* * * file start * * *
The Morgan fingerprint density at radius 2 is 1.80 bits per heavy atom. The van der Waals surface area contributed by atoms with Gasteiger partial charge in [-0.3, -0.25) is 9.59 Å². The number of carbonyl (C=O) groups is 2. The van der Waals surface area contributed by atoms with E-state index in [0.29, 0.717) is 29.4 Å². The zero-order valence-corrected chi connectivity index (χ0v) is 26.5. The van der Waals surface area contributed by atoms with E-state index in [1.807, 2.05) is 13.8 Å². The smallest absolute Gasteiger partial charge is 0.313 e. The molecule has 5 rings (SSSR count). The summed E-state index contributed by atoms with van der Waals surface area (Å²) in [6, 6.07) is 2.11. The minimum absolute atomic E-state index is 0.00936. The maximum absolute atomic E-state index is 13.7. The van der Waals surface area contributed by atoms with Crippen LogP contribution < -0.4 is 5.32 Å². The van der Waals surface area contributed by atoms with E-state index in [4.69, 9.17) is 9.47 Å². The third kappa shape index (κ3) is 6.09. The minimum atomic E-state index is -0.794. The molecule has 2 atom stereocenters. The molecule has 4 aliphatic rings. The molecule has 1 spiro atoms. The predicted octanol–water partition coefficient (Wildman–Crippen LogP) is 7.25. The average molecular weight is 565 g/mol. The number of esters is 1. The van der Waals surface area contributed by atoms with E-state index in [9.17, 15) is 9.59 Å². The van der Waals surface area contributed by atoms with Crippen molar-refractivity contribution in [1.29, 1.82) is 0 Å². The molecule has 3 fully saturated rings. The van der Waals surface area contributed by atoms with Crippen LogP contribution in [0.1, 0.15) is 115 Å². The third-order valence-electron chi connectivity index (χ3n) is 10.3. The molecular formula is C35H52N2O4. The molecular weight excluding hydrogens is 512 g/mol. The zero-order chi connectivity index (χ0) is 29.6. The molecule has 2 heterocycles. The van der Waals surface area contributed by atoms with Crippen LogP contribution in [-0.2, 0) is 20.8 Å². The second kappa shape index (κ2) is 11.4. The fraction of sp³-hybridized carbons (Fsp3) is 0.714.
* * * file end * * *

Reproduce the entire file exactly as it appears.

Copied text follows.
The Morgan fingerprint density at radius 2 is 1.80 bits per heavy atom. The van der Waals surface area contributed by atoms with Gasteiger partial charge in [-0.3, -0.25) is 9.59 Å². The number of carbonyl (C=O) groups is 2. The van der Waals surface area contributed by atoms with E-state index in [0.29, 0.717) is 29.4 Å². The zero-order valence-corrected chi connectivity index (χ0v) is 26.5. The van der Waals surface area contributed by atoms with E-state index in [1.807, 2.05) is 13.8 Å². The smallest absolute Gasteiger partial charge is 0.313 e. The molecule has 5 rings (SSSR count). The summed E-state index contributed by atoms with van der Waals surface area (Å²) in [6, 6.07) is 2.11. The minimum absolute atomic E-state index is 0.00936. The maximum absolute atomic E-state index is 13.7. The van der Waals surface area contributed by atoms with Crippen LogP contribution < -0.4 is 5.32 Å². The van der Waals surface area contributed by atoms with E-state index in [4.69, 9.17) is 9.47 Å². The third kappa shape index (κ3) is 6.09. The minimum atomic E-state index is -0.794. The molecule has 2 atom stereocenters. The molecule has 4 aliphatic rings. The molecule has 1 spiro atoms. The predicted octanol–water partition coefficient (Wildman–Crippen LogP) is 7.25. The average molecular weight is 565 g/mol. The number of esters is 1. The van der Waals surface area contributed by atoms with E-state index in [9.17, 15) is 9.59 Å². The van der Waals surface area contributed by atoms with Crippen molar-refractivity contribution in [1.29, 1.82) is 0 Å². The molecule has 3 fully saturated rings. The van der Waals surface area contributed by atoms with Crippen LogP contribution in [0.1, 0.15) is 115 Å². The third-order valence-electron chi connectivity index (χ3n) is 10.3. The molecular formula is C35H52N2O4. The molecular weight excluding hydrogens is 512 g/mol. The zero-order chi connectivity index (χ0) is 29.6. The molecule has 2 heterocycles. The van der Waals surface area contributed by atoms with Crippen LogP contribution in [-0.2, 0) is 20.8 Å². The second kappa shape index (κ2) is 11.4. The fraction of sp³-hybridized carbons (Fsp3) is 0.714.